Reducing Harmful Use Of Alcohol
Each year, more than two million people die from alcohol-related causes. WHO was asked by its Member States in May at the World Health Assembly to develop a global strategy to combat the harmful use of alcohol. All parties with an interest in reducing the harmful use of alcohol are now invited to share their views in a public hearing being organized by WHO. The one-month web-based hearing will run between 3 and 31 October.
"The harmful use of alcohol is a leading risk factor for premature death and disability in the world. Every year at least 2.3 million people die from alcohol-related causes," says Dr Ala Alwan, Assistant Director-General of WHO's Noncommunicable Diseases and Mental Health Cluster. "This web-based public hearing is broad and inclusive and will provide an opportunity for everyone, including the public, to present their views on effective strategies to reduce the burden resulting from the harmful use of alcohol."
Contributions will be posted on a WHO web site dedicated to the hearing. The submissions can form a part of the documentation to be considered and discussed at the round table meetings with economic operators from the alcohol industry (planned for 6 November 2008), and NGOs and health professionals (planned for 24-25 November 2008), as well as at regional technical consultations with Member States (planned to take place between January and April 2009).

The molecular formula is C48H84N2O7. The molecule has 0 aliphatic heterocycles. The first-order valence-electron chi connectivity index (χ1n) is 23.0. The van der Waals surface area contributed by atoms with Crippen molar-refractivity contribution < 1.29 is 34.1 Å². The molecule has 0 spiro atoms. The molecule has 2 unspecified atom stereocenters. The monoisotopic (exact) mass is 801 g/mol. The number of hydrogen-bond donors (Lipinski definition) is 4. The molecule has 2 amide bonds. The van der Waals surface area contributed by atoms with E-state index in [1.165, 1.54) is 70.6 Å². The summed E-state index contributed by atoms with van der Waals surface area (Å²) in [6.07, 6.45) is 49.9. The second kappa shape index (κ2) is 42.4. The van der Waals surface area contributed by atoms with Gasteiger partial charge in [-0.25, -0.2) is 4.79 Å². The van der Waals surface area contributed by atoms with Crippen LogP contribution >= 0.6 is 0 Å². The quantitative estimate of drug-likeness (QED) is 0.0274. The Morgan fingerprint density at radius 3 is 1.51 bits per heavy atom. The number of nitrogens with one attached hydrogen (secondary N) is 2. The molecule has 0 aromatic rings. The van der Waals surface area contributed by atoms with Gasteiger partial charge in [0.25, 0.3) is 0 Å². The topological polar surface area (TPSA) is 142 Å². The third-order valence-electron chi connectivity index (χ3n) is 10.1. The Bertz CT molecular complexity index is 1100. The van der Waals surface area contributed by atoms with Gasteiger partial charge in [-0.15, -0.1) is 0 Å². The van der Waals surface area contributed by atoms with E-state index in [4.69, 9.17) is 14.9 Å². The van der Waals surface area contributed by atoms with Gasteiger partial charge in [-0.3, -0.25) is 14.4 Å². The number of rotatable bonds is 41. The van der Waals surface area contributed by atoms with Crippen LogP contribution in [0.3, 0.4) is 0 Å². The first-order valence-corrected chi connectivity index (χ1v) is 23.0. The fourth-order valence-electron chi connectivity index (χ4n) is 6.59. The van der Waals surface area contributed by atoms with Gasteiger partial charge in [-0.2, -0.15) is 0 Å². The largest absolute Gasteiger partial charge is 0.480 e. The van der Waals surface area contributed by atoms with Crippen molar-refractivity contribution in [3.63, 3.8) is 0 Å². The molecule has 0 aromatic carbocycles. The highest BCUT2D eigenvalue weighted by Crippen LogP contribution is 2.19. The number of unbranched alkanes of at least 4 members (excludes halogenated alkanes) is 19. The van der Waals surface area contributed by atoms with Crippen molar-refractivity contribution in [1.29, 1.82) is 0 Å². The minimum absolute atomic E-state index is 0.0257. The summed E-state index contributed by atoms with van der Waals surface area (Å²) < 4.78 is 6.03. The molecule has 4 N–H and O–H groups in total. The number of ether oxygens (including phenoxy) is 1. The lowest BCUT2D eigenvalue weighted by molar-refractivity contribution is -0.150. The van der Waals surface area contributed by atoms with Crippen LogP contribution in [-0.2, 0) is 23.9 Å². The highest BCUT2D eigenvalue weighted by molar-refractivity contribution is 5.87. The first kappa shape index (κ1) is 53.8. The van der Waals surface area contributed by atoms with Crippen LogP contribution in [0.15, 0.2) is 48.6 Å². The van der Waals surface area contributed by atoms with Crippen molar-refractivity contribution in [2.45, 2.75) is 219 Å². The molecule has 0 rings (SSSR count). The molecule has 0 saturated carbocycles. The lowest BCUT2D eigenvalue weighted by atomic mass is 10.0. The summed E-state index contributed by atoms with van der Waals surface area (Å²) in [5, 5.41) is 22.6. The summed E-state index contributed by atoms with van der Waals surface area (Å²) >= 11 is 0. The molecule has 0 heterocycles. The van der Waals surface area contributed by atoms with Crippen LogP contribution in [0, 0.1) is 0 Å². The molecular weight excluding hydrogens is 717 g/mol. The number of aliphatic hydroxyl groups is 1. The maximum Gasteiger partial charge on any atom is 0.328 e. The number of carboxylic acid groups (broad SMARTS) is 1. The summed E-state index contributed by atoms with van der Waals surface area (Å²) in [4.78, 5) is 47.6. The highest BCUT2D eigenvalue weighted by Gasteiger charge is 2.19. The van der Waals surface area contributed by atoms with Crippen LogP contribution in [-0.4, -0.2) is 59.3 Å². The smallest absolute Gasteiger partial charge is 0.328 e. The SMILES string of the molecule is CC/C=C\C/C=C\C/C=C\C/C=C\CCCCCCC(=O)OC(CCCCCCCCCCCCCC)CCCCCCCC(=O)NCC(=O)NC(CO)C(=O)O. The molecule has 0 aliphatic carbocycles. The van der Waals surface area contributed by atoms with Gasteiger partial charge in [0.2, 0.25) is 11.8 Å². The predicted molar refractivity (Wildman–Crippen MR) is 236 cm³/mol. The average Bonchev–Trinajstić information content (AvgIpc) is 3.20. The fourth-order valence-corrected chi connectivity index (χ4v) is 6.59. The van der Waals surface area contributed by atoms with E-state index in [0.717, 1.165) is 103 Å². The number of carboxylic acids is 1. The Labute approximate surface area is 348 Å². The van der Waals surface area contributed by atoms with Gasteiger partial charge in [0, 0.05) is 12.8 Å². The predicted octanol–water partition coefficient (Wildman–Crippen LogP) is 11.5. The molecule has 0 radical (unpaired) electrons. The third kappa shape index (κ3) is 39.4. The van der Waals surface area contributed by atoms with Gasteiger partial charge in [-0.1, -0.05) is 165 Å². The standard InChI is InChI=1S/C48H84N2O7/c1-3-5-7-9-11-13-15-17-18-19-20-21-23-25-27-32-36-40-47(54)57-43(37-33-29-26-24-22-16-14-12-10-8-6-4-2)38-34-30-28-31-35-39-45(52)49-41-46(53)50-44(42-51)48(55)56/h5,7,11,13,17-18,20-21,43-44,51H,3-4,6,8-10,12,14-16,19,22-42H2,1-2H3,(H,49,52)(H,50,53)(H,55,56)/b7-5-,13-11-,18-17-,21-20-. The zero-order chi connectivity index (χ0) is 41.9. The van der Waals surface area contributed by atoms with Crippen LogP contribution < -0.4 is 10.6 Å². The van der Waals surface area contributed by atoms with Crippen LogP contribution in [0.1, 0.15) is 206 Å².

"We encourage our Member States and other governmental institutions, as well as civil society groups, academic and research institutions, private companies, individuals and other interested parties to participate," says Dr Benedetto Saraceno, Director of WHO's Department of Mental Health and Substance Abuse. "We are particularly interested in getting views on integrated approaches that can protect at-risk populations, young people and those affected by harmful drinking by others."
Contributions can be submitted to the public hearing via the web site in any of the six official UN languages (Arabic, Chinese, English, French, Russian and Spanish) beginning 12:00 noon Geneva time on 3 October. Submissions should not exceed five A4 pages or 2000 words. Contributors are encouraged to provide a summary of their views, which should not exceed 500 words.